With the stereotyping, and labeling, and forcing other people to assume roles and statuses for us, it’s important to remember that, aside from only “knowing” through one’s own partial and personal view, that each and every person, organization, or country, deity or other entity that we force to hold in a particular way CANNOT stay within those rigid bounds ALL the time.
There will be exceptions to every characteristic we attempt to staple on to them. Bad people will be nice to someone; nice people will become gnarly; media gods will fall of their pedestal and their arses will hang out.
That’s because they are human.
Even someone who creates an image of themselves for public consumption – a politician, a television personality, journalist with a picture by-line – non of them can be “perfectly” this or that 24/7.
I sometimes hear it said, “not even Tony Robbins can be “Tony Robbins” all the time.”
Can you imagine trying to be THAT, day in and day out, day after day? Imagine having to be that bright and bouncy first thing in the morning. I’m telling you… Tony Robbins wakes up grumpy and doesn’t want to “LIVE WITH PASSION” on some mornings.
The point here is that sometimes we try and live as an image of ourselves rather than being ourselves. And it makes it tough. We will NEVER be as perfect as the images we can make of ourselves.
Some might approach it, but the most beautiful, “rich and famous” people I have worked with all make themselves miserable for not being the one they see in the pictures taken after a horde of stylists and make up people and advisors have “worked their magic”.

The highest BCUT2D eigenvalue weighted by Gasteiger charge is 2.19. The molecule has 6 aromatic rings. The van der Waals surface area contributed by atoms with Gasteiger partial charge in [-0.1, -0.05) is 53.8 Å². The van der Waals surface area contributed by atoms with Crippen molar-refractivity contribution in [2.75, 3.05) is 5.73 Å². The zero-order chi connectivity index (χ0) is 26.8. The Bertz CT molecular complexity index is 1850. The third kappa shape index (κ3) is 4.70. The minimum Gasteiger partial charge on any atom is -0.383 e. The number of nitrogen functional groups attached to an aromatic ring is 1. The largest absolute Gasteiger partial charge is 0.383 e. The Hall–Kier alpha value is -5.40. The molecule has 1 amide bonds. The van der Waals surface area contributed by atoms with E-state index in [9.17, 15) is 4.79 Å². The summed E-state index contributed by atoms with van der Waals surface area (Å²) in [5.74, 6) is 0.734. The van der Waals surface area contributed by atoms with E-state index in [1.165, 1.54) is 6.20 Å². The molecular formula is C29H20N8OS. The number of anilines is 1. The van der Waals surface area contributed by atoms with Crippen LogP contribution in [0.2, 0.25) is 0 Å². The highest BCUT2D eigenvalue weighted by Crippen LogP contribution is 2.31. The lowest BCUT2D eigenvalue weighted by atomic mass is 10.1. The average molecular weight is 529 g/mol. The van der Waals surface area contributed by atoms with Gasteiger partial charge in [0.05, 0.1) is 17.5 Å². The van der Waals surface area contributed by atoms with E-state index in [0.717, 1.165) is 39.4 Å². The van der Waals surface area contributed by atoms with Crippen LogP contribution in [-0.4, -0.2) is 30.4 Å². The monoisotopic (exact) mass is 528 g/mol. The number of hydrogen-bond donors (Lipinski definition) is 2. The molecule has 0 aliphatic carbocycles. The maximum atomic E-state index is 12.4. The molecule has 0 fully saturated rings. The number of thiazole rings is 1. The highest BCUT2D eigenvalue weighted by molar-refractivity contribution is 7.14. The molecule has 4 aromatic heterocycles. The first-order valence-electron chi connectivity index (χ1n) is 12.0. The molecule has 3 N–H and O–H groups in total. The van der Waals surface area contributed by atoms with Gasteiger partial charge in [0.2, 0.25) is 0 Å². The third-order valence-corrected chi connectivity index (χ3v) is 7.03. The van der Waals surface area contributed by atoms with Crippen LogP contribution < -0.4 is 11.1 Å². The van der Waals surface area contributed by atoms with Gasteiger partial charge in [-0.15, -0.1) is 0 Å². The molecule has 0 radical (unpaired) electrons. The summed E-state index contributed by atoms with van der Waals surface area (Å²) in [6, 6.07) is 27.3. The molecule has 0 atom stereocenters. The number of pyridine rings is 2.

Stop torturing yourself for either not being someone else, or being who you are. Cut yourself some slack, stop being food for the parasites who need you unhappy in order to sell you stuff and suck the life force clean out of you.
Take a good look in the mirror tomorrow morning – see it, as it is, in all its splendor – the human condition.
That’s you and me. There it is. The basic model. The same basic model that many beautiful people see as well when they wake up in the morning (cf. validating perceptions).
The more you release the need to be other than who you are, and the more you turn to what you can do (and be) for others; the greater the amount of energy you will have for turning outwards because you’re not wasting it inwards.
When you “put your face on” – put it on so that it is clear and pointed to the world – let your ablutions be the time to sharpen your intent and desires for the day rather than a meditation on how old and useless you are; how ugly you look; or how wonky your smile is.
This pattern came from a Church of England pastor who was an extraordinary story teller.
He said that he used his morning “mirror time” for prayer, when he would ask God for the inspiration to say the right thing at the right time, to be available to all, to turn from his needs to others needs, etc., etc.
What was cool about this is that more than few celebrities also pray to their god, when looking into the mirror, but the god happens to be themselves… but it’s the same pattern of “praying” (hoping/trying to look/etc/) for certain intentions to manifest themselves.
It’s a pattern with variations across cultures and it took me years before I was willing to try it.
There’s something about the mirror that strengthens one’s resolve – perhaps it’s reflecting our non-verbal congruence back to us (not that an explanation is even necessary). This is one to simply work with.
- Cut yourself some slack. Stop trying to be or become, and just be.
- Start using “mirror time” every morning to focus your intent, pray (if that’s a thing for you), and focus on what you are bringing to the day while you perform your ablutions.
At worst, you will have talked to yourself while getting ready for the day, but at best, you may discover a powerful new resource to bring to your life.